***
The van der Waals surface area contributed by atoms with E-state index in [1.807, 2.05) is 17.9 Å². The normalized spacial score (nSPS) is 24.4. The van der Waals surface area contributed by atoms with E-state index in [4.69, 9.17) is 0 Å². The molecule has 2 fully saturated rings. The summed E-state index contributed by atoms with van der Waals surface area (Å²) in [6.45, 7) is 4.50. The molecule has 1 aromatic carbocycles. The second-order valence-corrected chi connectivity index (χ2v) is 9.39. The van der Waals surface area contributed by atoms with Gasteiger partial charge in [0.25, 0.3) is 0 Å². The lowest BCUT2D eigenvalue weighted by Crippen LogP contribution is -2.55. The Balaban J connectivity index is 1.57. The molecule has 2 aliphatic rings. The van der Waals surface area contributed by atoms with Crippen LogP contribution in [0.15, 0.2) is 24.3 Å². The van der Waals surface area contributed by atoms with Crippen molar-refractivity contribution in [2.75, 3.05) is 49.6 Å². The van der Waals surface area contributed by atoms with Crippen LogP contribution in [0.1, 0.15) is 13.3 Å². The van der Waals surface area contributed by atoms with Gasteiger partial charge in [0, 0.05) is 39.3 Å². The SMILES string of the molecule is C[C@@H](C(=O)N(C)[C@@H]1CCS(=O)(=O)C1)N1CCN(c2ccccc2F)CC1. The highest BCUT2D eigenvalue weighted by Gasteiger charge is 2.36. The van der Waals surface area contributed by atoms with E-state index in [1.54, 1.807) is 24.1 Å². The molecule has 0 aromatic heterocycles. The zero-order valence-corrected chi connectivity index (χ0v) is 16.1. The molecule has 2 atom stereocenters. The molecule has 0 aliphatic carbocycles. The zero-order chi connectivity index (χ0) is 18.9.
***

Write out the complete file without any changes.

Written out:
The van der Waals surface area contributed by atoms with E-state index in [1.807, 2.05) is 17.9 Å². The normalized spacial score (nSPS) is 24.4. The van der Waals surface area contributed by atoms with E-state index in [4.69, 9.17) is 0 Å². The molecule has 2 fully saturated rings. The summed E-state index contributed by atoms with van der Waals surface area (Å²) in [6.45, 7) is 4.50. The molecule has 1 aromatic carbocycles. The second-order valence-corrected chi connectivity index (χ2v) is 9.39. The van der Waals surface area contributed by atoms with Gasteiger partial charge in [0.25, 0.3) is 0 Å². The lowest BCUT2D eigenvalue weighted by Crippen LogP contribution is -2.55. The Balaban J connectivity index is 1.57. The molecule has 2 aliphatic rings. The van der Waals surface area contributed by atoms with Crippen LogP contribution in [0.15, 0.2) is 24.3 Å². The van der Waals surface area contributed by atoms with Crippen molar-refractivity contribution in [2.75, 3.05) is 49.6 Å². The van der Waals surface area contributed by atoms with Crippen LogP contribution in [0.1, 0.15) is 13.3 Å². The van der Waals surface area contributed by atoms with Gasteiger partial charge in [0, 0.05) is 39.3 Å². The SMILES string of the molecule is C[C@@H](C(=O)N(C)[C@@H]1CCS(=O)(=O)C1)N1CCN(c2ccccc2F)CC1. The highest BCUT2D eigenvalue weighted by Gasteiger charge is 2.36. The van der Waals surface area contributed by atoms with E-state index in [1.54, 1.807) is 24.1 Å². The molecule has 0 aromatic heterocycles. The zero-order valence-corrected chi connectivity index (χ0v) is 16.1. The molecule has 2 atom stereocenters. The molecule has 0 aliphatic carbocycles. The zero-order chi connectivity index (χ0) is 18.9.